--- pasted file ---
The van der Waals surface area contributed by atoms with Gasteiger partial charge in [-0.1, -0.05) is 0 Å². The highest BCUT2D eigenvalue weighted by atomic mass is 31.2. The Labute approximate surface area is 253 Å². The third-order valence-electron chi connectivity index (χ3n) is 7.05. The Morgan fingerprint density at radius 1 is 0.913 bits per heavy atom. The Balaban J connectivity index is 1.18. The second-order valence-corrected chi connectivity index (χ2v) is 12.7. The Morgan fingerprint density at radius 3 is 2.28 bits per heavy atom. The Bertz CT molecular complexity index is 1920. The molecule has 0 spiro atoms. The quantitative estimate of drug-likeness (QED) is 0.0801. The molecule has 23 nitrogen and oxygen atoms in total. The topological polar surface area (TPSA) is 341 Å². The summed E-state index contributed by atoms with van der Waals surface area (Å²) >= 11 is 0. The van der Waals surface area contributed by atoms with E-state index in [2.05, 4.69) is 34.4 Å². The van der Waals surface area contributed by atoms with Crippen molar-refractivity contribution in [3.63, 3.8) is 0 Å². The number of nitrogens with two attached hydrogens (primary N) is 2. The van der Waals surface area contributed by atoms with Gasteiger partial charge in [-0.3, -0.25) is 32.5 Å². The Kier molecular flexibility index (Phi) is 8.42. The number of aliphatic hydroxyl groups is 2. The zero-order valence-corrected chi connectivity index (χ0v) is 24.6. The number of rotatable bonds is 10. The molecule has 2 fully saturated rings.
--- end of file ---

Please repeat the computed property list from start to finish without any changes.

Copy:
The van der Waals surface area contributed by atoms with Gasteiger partial charge in [-0.1, -0.05) is 0 Å². The highest BCUT2D eigenvalue weighted by atomic mass is 31.2. The Labute approximate surface area is 253 Å². The third-order valence-electron chi connectivity index (χ3n) is 7.05. The Morgan fingerprint density at radius 1 is 0.913 bits per heavy atom. The Balaban J connectivity index is 1.18. The second-order valence-corrected chi connectivity index (χ2v) is 12.7. The Morgan fingerprint density at radius 3 is 2.28 bits per heavy atom. The Bertz CT molecular complexity index is 1920. The molecule has 0 spiro atoms. The quantitative estimate of drug-likeness (QED) is 0.0801. The molecule has 23 nitrogen and oxygen atoms in total. The topological polar surface area (TPSA) is 341 Å². The summed E-state index contributed by atoms with van der Waals surface area (Å²) >= 11 is 0. The van der Waals surface area contributed by atoms with E-state index in [2.05, 4.69) is 34.4 Å². The van der Waals surface area contributed by atoms with Crippen molar-refractivity contribution in [3.63, 3.8) is 0 Å². The number of nitrogens with two attached hydrogens (primary N) is 2. The van der Waals surface area contributed by atoms with Gasteiger partial charge in [-0.3, -0.25) is 32.5 Å². The Kier molecular flexibility index (Phi) is 8.42. The number of aliphatic hydroxyl groups is 2. The zero-order valence-corrected chi connectivity index (χ0v) is 24.6. The number of rotatable bonds is 10. The molecule has 2 fully saturated rings.